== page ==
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Title | An investigation into the Efficient Market Hypothesis: a canonical correlation analysis approach |
Creator |
Smith, Daren McCrossan |
Date Issued | 1995 |
Description | In this thesis we will consider the Efficient Market Hypothesis (EMH). Fama (1970) defined three levels in which to test market efficiency: weak, semi-strong, and strong, each level depending on the particular set of information being used to assess efficiency. We will mainly address weak level efficiency in which the information set is past security data. Before the mid 1980's it was widely believed that the E M H was true at the weak and semi-strong levels. It was not until the pioneering work of Shiller (1984) and Summers (1986) that some doubt was cast on the E M H . They proposed an inefficient model in which prices consist of a sum of a random walk component and a stationary (predictable) component which represents the market valuation error. Since their initial conjecture about a stationary component in stock prices much effort has been spent in trying to determine if it exists and if it does, determining how much of the variations in stock prices it accounts for. To investigate this problem we will use a combination of data filtering, canonical correlation analysis, simulations and bootstrapping. Using industry price data obtained from the Toronto Stock Exchange over the period January 1956 to June 1995, we find some evidence against the EMH. |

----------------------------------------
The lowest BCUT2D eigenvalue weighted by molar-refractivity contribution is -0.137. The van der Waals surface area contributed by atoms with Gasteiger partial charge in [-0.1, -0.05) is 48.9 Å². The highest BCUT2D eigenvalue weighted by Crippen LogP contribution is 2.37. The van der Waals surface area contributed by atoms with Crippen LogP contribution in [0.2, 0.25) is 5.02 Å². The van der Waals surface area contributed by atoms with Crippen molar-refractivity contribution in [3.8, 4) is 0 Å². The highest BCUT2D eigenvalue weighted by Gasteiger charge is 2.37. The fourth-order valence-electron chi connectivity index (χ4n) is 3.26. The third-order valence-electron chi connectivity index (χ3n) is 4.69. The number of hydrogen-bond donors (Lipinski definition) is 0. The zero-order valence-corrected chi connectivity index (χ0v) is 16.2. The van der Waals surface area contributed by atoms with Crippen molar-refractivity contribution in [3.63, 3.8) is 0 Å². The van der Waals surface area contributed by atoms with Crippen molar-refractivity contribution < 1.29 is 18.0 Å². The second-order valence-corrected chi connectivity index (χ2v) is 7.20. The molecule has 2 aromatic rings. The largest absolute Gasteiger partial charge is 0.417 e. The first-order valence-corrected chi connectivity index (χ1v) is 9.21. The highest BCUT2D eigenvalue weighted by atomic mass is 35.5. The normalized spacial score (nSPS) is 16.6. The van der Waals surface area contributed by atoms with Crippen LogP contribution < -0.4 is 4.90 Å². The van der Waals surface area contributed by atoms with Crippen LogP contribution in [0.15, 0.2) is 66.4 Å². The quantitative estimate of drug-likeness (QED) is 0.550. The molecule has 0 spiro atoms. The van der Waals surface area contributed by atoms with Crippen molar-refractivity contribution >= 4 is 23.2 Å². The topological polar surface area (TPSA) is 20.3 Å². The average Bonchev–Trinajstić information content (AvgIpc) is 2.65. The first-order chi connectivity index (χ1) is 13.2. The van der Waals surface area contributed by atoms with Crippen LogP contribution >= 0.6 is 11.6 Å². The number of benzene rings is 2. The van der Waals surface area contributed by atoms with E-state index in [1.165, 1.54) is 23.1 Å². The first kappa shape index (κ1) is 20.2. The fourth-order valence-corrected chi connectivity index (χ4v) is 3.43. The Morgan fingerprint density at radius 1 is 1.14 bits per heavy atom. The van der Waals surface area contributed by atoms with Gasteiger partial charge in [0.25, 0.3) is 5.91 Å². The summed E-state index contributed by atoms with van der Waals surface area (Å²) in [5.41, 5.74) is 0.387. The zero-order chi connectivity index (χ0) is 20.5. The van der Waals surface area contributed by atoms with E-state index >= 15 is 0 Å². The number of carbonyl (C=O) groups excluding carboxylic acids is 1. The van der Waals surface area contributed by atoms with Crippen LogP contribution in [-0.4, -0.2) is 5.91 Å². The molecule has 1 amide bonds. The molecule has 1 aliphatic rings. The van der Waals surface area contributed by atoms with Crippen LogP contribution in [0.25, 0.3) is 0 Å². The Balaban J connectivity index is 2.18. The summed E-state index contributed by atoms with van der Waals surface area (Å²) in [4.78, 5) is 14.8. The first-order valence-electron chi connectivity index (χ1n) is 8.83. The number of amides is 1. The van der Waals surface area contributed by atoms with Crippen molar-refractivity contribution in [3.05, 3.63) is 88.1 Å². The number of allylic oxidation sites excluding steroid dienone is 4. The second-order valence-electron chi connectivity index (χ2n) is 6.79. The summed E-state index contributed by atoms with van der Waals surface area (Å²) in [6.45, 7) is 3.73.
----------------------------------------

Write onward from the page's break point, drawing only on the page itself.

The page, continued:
Extent | 3647425 bytes |
Genre |
Thesis/Dissertation |
Type |
Text |
File Format | application/pdf |
Language | eng |
Date Available | 2009-01-31 |
Provider | Vancouver : University of British Columbia Library |
Rights | For non-commercial purposes only, such as research, private study and education. Additional conditions apply, see Terms of Use https://open.library.ubc.ca/terms_of_use. |
DOI | 10.14288/1.0087017 |
URI | http://hdl.handle.net/2429/4045 |
Degree |
Master of Science - MSc |
Program |
Statistics |
Affiliation |
Science, Faculty of Statistics, Department of |
Degree Grantor | University of British Columbia |
Graduation Date | 1995-11 |
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UBCV |
Scholarly Level | Graduate |